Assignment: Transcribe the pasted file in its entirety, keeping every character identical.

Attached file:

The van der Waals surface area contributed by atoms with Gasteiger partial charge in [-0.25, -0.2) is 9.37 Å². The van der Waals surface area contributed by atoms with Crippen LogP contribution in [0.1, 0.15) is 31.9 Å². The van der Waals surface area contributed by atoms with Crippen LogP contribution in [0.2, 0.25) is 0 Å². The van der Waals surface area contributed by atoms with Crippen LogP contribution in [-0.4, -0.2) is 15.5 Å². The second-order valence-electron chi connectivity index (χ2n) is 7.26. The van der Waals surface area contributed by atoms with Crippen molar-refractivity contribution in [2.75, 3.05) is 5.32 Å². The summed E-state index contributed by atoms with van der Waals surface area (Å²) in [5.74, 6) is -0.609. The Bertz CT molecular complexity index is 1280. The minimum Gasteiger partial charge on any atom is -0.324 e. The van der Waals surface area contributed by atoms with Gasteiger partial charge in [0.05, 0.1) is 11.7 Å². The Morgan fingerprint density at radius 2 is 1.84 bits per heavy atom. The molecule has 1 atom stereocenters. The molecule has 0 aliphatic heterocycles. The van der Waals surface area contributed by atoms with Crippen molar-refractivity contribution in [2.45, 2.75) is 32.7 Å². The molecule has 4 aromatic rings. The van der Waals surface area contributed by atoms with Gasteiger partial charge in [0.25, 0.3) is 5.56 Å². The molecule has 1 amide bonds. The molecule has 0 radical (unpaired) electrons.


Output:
The van der Waals surface area contributed by atoms with Gasteiger partial charge in [-0.25, -0.2) is 9.37 Å². The van der Waals surface area contributed by atoms with Crippen LogP contribution in [0.1, 0.15) is 31.9 Å². The van der Waals surface area contributed by atoms with Crippen LogP contribution in [0.2, 0.25) is 0 Å². The van der Waals surface area contributed by atoms with Crippen LogP contribution in [-0.4, -0.2) is 15.5 Å². The second-order valence-electron chi connectivity index (χ2n) is 7.26. The van der Waals surface area contributed by atoms with Crippen molar-refractivity contribution in [2.75, 3.05) is 5.32 Å². The summed E-state index contributed by atoms with van der Waals surface area (Å²) in [5.74, 6) is -0.609. The Bertz CT molecular complexity index is 1280. The minimum Gasteiger partial charge on any atom is -0.324 e. The van der Waals surface area contributed by atoms with Gasteiger partial charge in [0.05, 0.1) is 11.7 Å². The Morgan fingerprint density at radius 2 is 1.84 bits per heavy atom. The molecule has 1 atom stereocenters. The molecule has 0 aliphatic heterocycles. The van der Waals surface area contributed by atoms with Crippen molar-refractivity contribution in [2.45, 2.75) is 32.7 Å². The molecule has 4 aromatic rings. The van der Waals surface area contributed by atoms with Gasteiger partial charge in [0.25, 0.3) is 5.56 Å². The molecule has 1 amide bonds. The molecule has 0 radical (unpaired) electrons.